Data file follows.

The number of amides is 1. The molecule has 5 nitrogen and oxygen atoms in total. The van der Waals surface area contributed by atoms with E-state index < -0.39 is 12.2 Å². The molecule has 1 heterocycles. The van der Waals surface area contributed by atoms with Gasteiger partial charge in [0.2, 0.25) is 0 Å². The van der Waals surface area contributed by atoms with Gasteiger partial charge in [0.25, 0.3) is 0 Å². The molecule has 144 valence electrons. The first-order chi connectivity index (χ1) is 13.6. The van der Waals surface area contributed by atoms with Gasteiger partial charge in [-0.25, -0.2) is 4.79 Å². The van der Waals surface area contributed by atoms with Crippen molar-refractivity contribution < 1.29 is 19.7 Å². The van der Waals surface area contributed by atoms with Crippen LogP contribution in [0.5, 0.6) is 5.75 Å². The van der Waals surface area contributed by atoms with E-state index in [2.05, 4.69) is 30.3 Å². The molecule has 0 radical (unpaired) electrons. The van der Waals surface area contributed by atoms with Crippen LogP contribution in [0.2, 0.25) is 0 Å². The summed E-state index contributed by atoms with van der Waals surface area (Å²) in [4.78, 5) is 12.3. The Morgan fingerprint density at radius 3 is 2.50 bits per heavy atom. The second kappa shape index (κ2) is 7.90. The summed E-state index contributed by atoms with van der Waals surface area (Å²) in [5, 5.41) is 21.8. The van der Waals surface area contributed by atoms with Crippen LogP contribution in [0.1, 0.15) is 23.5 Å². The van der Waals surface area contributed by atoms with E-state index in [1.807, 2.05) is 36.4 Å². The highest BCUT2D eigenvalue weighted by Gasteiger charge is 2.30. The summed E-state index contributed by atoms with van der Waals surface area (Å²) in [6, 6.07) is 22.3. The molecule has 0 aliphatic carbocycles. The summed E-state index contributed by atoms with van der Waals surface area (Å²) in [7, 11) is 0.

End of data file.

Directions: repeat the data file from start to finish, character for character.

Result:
The number of amides is 1. The molecule has 5 nitrogen and oxygen atoms in total. The van der Waals surface area contributed by atoms with E-state index < -0.39 is 12.2 Å². The molecule has 1 heterocycles. The van der Waals surface area contributed by atoms with Gasteiger partial charge in [0.2, 0.25) is 0 Å². The van der Waals surface area contributed by atoms with Gasteiger partial charge in [0.25, 0.3) is 0 Å². The molecule has 144 valence electrons. The first-order chi connectivity index (χ1) is 13.6. The van der Waals surface area contributed by atoms with Gasteiger partial charge in [-0.25, -0.2) is 4.79 Å². The van der Waals surface area contributed by atoms with Crippen molar-refractivity contribution < 1.29 is 19.7 Å². The van der Waals surface area contributed by atoms with Crippen LogP contribution in [0.5, 0.6) is 5.75 Å². The van der Waals surface area contributed by atoms with E-state index in [2.05, 4.69) is 30.3 Å². The molecule has 0 radical (unpaired) electrons. The van der Waals surface area contributed by atoms with Crippen LogP contribution in [0.2, 0.25) is 0 Å². The summed E-state index contributed by atoms with van der Waals surface area (Å²) in [4.78, 5) is 12.3. The Morgan fingerprint density at radius 3 is 2.50 bits per heavy atom. The second kappa shape index (κ2) is 7.90. The summed E-state index contributed by atoms with van der Waals surface area (Å²) in [5, 5.41) is 21.8. The van der Waals surface area contributed by atoms with Crippen LogP contribution in [0.1, 0.15) is 23.5 Å². The van der Waals surface area contributed by atoms with E-state index in [1.807, 2.05) is 36.4 Å². The highest BCUT2D eigenvalue weighted by Gasteiger charge is 2.30. The summed E-state index contributed by atoms with van der Waals surface area (Å²) in [6, 6.07) is 22.3. The molecule has 0 aliphatic carbocycles. The summed E-state index contributed by atoms with van der Waals surface area (Å²) in [7, 11) is 0.